However, if there is an underlying physical cause from your upper neck, wouldn’t you agree that is made much more sense if you are able to resolve the cause than just treating the effects?

 

Neck pain

The same thing goes with neck pain. Neck pain is not a normal thing even as you get older.

To illustrate, we see many people who have necks riddled with arthritis … but all they feel is some stiffness in the morning. On the other hand, we also see people who have almost no physical damage at all … but they are in agony!

So, there is not necessarily a link between arthritis, age, and neck pain.

The cause of neck pain - especially if it is sharp - is also not simply a matter of too much computer work. Certainly, repetitive stress movements such as computer work (and also benchtop work) do aggravate your neck and can lead to TMD jaw and neck pain.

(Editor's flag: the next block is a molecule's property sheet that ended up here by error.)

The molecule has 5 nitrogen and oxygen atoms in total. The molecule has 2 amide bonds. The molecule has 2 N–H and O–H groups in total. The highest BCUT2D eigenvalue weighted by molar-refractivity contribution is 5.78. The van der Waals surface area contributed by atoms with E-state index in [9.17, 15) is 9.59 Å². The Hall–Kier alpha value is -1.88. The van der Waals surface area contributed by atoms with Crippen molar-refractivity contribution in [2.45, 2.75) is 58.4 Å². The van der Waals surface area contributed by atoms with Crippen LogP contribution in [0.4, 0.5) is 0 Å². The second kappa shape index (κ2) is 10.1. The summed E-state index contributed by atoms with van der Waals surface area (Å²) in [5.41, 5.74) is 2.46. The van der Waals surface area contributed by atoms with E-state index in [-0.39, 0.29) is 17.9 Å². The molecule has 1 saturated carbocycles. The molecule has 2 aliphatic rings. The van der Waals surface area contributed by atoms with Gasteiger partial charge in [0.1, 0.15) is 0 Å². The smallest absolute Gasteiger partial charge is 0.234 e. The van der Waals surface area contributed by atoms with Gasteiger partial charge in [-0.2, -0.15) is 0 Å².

However, there is often an underlying mechanical issue that sets the stage for additional problems when used to excess. 

Neck pain is again another one of those COMMON things that happen in people … but be careful not to confuse “common” with “normal.”

Neck pain is NOT normal. 

 

Difficulty chewing

When you experience TMD jaw or neck pain and difficulty chewing, it is a signal that the ligaments that support your jaw are being stretched.

Think of it like poking a bruise from chronic overuse.

If you experience difficulty chewing and it hurts when you open your jaw, the fancy term is likely capsulitis, which occurs when the ligaments around your jaw are stretched too wide open.

If you experience difficulty chewing and it hurts when you close your jaw, the fancy term is likely bursitis, which occurs when the joint surfaces (and cartilage) are compressed. 

 

Swelling on the side of the face

Swelling on the side of the face can be caused by a number of different conditions. If it is related to TMD jaw or neck pain, then most likely you also experience at least one of these other symptoms as well. 

Of note, if you are experiencing a fever when experiencing swelling on the side of the face, this could be a medical emergency. So don’t delay.

However, if your tests check out clear, then swelling on the side of the face could be linked with asymmetrical muscle tone as a consequence of overuse and fatigue in the muscles.